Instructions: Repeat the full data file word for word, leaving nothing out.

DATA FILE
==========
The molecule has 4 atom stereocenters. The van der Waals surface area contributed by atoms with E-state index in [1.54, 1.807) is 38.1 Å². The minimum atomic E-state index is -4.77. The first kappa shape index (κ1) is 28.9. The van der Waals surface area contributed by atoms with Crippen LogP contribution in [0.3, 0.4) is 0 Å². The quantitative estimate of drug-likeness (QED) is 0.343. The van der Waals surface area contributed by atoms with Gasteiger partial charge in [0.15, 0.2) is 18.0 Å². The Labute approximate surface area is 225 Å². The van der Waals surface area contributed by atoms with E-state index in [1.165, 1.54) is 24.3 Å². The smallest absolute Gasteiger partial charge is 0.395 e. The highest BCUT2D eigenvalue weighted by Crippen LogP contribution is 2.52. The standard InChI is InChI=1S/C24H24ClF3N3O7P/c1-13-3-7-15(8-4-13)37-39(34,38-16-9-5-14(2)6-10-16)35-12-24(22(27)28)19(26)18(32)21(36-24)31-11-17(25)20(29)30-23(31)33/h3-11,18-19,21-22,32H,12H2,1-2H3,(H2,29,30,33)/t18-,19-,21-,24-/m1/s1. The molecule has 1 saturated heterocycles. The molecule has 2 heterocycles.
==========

The molecule has 4 atom stereocenters. The van der Waals surface area contributed by atoms with E-state index in [1.54, 1.807) is 38.1 Å². The minimum atomic E-state index is -4.77. The first kappa shape index (κ1) is 28.9. The van der Waals surface area contributed by atoms with Crippen LogP contribution in [0.3, 0.4) is 0 Å². The quantitative estimate of drug-likeness (QED) is 0.343. The van der Waals surface area contributed by atoms with Gasteiger partial charge in [0.15, 0.2) is 18.0 Å². The Labute approximate surface area is 225 Å². The van der Waals surface area contributed by atoms with E-state index in [1.165, 1.54) is 24.3 Å². The smallest absolute Gasteiger partial charge is 0.395 e. The highest BCUT2D eigenvalue weighted by Crippen LogP contribution is 2.52. The standard InChI is InChI=1S/C24H24ClF3N3O7P/c1-13-3-7-15(8-4-13)37-39(34,38-16-9-5-14(2)6-10-16)35-12-24(22(27)28)19(26)18(32)21(36-24)31-11-17(25)20(29)30-23(31)33/h3-11,18-19,21-22,32H,12H2,1-2H3,(H2,29,30,33)/t18-,19-,21-,24-/m1/s1. The molecule has 1 saturated heterocycles. The molecule has 2 heterocycles.